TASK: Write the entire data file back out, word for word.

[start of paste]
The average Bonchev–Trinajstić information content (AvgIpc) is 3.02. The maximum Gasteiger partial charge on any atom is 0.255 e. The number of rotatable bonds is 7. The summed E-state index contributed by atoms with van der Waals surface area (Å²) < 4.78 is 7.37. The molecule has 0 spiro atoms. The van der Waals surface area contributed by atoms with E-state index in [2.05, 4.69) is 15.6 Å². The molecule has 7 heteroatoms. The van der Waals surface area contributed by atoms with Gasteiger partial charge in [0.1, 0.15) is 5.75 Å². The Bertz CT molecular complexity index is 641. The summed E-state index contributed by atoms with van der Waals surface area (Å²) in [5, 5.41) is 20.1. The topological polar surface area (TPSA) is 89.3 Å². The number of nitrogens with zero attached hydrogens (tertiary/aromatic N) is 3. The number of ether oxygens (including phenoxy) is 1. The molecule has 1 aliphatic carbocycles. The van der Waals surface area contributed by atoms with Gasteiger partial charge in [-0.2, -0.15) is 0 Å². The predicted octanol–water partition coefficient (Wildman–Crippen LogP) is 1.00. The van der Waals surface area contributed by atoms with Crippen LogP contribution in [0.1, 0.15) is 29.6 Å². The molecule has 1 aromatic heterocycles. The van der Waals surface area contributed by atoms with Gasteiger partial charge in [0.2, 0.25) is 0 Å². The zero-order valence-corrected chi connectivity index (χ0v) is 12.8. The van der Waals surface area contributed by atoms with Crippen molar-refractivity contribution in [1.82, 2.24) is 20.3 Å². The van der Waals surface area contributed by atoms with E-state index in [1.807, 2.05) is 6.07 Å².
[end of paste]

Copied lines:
The average Bonchev–Trinajstić information content (AvgIpc) is 3.02. The maximum Gasteiger partial charge on any atom is 0.255 e. The number of rotatable bonds is 7. The summed E-state index contributed by atoms with van der Waals surface area (Å²) < 4.78 is 7.37. The molecule has 0 spiro atoms. The van der Waals surface area contributed by atoms with E-state index in [2.05, 4.69) is 15.6 Å². The molecule has 7 heteroatoms. The van der Waals surface area contributed by atoms with Gasteiger partial charge in [0.1, 0.15) is 5.75 Å². The Bertz CT molecular complexity index is 641. The summed E-state index contributed by atoms with van der Waals surface area (Å²) in [5, 5.41) is 20.1. The topological polar surface area (TPSA) is 89.3 Å². The number of nitrogens with zero attached hydrogens (tertiary/aromatic N) is 3. The number of ether oxygens (including phenoxy) is 1. The molecule has 1 aliphatic carbocycles. The van der Waals surface area contributed by atoms with Gasteiger partial charge in [-0.2, -0.15) is 0 Å². The predicted octanol–water partition coefficient (Wildman–Crippen LogP) is 1.00. The van der Waals surface area contributed by atoms with Crippen LogP contribution in [0.1, 0.15) is 29.6 Å². The molecule has 1 aromatic heterocycles. The van der Waals surface area contributed by atoms with Gasteiger partial charge in [0.2, 0.25) is 0 Å². The zero-order valence-corrected chi connectivity index (χ0v) is 12.8. The van der Waals surface area contributed by atoms with Crippen molar-refractivity contribution in [1.82, 2.24) is 20.3 Å². The van der Waals surface area contributed by atoms with E-state index in [1.807, 2.05) is 6.07 Å².